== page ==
And it doesn’t have to all be done at once; prioritize the areas that affect your daily living the most. It feels great to finish one area at a time instead of chipping away in multiple areas. The sooner you see and feel the results of your efforts, the more motivated you’ll be to keep going.

Be your own superhero – make time magically appear by scheduling organizing sessions in your calendar. If you don’t own it, no one else will! Remember, just as you would hire that roofer or plumber if you couldn’t fix it yourself, get professional help with your home if you can’t tackle it on your own.

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Filed under Decluttering, General Organizing, Perspective, Strategies

Organized Travel – Planning Tips

Travel Planning

Summer is approaching, what are your travel plans? There are a lot of moving parts in travel planning: ideas, resources, and schedules.

Stay Organized, Create a System

Having any kind of system in place to manage the inflow of resources is critical to reduce overwhelm and help make your decision making more efficient. Organizing information is like organizing things in your house.  Having a dedicated space for your travel plans makes it easy to pick up where you left off in your planning efforts.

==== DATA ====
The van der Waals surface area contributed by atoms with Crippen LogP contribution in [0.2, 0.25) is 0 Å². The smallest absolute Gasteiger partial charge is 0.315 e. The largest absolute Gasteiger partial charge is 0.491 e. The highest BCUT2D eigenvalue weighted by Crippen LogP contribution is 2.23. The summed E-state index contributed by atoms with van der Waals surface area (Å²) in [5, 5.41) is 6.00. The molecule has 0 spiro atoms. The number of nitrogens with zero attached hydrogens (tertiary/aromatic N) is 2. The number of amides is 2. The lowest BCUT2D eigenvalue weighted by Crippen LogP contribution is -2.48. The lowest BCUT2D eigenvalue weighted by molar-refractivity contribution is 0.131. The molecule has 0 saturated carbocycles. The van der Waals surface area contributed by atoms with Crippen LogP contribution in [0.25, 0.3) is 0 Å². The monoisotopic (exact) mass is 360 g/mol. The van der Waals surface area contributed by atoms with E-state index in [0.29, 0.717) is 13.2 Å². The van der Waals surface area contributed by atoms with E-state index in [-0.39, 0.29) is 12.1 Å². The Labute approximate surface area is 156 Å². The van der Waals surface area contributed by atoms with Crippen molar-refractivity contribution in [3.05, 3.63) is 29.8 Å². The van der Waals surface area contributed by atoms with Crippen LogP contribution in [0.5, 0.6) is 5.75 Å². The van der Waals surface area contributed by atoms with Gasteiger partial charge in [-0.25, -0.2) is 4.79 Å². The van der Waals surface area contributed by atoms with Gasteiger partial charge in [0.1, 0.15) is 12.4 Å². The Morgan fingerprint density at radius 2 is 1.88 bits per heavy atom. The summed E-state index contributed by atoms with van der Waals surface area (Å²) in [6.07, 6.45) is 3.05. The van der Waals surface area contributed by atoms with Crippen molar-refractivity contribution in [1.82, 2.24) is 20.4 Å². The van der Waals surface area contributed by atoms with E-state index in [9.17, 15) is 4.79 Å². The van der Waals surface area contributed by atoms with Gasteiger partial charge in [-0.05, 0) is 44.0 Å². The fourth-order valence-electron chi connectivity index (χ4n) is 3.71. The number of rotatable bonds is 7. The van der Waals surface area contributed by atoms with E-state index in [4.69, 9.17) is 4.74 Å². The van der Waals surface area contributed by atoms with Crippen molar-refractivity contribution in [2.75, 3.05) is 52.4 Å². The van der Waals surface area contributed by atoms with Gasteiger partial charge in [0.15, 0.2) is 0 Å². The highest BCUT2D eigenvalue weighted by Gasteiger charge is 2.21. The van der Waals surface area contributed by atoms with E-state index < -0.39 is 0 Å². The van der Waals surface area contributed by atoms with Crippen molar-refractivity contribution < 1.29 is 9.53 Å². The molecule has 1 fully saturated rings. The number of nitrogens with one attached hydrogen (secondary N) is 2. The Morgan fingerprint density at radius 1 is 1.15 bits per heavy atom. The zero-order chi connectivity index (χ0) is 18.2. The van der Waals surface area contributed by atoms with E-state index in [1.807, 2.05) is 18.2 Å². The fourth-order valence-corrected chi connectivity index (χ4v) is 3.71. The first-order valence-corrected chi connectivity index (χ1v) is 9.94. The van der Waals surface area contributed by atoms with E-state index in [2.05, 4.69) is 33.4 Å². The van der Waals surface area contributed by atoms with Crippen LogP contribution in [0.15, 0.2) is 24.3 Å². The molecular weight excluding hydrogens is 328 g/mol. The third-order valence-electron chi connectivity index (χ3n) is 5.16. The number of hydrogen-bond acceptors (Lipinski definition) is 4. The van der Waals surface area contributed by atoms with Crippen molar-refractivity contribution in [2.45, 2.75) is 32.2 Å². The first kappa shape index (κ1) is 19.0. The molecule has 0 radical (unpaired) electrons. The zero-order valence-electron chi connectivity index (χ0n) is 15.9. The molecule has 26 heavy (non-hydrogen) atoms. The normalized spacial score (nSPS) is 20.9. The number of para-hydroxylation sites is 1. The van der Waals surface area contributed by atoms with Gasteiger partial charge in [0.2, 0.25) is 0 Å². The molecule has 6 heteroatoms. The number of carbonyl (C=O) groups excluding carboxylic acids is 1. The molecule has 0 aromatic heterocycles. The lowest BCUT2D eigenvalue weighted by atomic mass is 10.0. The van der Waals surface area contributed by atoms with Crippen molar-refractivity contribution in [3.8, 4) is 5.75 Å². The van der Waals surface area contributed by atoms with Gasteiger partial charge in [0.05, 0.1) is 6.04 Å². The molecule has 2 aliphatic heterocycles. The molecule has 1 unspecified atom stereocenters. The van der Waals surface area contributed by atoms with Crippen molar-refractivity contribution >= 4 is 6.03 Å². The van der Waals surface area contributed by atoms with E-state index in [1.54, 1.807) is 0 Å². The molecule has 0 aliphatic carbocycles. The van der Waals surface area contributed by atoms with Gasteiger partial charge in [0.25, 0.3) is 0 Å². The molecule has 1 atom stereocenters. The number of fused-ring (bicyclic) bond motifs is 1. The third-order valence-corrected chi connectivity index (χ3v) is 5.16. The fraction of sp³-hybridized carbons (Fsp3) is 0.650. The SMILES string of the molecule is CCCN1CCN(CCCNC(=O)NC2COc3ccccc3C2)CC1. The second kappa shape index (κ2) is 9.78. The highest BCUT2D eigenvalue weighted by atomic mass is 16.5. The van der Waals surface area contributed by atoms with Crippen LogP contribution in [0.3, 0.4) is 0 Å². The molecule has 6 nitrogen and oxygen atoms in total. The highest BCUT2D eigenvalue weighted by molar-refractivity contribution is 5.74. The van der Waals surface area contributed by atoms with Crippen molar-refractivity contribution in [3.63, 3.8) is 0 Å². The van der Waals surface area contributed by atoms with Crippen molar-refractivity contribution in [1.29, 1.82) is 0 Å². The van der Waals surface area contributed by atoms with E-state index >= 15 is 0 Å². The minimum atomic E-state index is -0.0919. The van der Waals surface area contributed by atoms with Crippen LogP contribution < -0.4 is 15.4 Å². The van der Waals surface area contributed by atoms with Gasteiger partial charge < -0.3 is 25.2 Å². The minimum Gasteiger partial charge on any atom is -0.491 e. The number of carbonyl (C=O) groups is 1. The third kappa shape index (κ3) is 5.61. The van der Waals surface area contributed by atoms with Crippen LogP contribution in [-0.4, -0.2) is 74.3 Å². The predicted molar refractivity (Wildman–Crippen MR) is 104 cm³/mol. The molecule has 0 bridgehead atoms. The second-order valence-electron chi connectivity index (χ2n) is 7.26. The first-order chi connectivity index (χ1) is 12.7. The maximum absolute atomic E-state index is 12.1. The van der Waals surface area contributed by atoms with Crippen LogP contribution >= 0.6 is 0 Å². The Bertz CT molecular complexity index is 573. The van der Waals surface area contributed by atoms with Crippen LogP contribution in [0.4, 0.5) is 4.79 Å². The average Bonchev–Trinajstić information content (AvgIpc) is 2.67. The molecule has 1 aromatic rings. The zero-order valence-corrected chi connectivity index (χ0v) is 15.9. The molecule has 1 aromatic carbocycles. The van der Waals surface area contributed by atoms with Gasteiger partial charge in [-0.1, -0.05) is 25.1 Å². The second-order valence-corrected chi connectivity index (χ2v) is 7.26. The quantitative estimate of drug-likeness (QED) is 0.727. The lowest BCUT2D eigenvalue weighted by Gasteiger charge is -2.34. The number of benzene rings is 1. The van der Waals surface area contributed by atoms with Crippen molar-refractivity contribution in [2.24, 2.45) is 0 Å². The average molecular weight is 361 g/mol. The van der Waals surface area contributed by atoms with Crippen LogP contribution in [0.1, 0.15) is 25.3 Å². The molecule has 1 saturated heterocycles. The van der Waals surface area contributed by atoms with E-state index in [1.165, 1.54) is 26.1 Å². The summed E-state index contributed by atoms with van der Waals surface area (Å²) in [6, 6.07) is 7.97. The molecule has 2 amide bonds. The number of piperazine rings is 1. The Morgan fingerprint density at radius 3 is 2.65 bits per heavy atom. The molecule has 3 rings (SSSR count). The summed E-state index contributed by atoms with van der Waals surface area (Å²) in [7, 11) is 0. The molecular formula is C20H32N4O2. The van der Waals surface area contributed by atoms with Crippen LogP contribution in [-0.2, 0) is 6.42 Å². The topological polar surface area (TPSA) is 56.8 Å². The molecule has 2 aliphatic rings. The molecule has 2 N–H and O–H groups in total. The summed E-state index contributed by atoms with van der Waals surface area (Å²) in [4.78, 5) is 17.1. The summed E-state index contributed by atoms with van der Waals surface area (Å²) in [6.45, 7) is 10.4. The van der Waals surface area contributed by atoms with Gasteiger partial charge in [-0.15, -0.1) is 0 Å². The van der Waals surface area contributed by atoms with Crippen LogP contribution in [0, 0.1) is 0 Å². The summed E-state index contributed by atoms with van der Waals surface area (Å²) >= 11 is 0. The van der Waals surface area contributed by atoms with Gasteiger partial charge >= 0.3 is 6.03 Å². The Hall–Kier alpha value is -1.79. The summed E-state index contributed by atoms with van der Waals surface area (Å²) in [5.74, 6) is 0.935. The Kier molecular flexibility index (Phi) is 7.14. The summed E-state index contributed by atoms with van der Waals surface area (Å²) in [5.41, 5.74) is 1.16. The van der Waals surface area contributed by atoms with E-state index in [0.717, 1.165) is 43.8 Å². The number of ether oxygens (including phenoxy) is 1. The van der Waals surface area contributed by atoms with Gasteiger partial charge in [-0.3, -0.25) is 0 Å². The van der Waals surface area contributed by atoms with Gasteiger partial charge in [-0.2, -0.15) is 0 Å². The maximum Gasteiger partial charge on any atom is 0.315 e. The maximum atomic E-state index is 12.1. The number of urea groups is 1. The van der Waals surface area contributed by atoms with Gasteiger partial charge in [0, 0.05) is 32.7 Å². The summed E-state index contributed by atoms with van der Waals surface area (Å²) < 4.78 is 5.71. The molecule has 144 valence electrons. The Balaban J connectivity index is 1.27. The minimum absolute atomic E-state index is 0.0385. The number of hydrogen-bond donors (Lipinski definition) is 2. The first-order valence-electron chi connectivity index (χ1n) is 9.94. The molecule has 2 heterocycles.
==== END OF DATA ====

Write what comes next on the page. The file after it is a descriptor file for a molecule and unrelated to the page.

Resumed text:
Choose one location where you’ll keep track of everything. This is critical to avoid having bits of information floating everywhere – random emails, scraps of paper, bookmarked website. Examples:

  • Evernote or Pinterest –online project management tools
  • Email folder and/or Documents folder
  • Spreadsheet
  • Notebook
  • Shared calendars or documents or folders if multiple people are involved in the planning.

Keep a running to-do list of planning tasks. In addition, create a checklist of major components: this includes transportation, lodging, activities … in addition to logistics: banking, credit, phone. Checklists help you know what has been handled and what is still outstanding.

Travel Checklist

Set Your Priorities

Sometimes working with the blank slate of an open 2 weeks is daunting. To help build out the structure of a trip it helps to determine your “have to do’s” vs. your “nice to do’s”.

  • Are your to/from dates set in stone? How much flexibility do you have around travel dates? Prices can vary a lot based on day of week you travel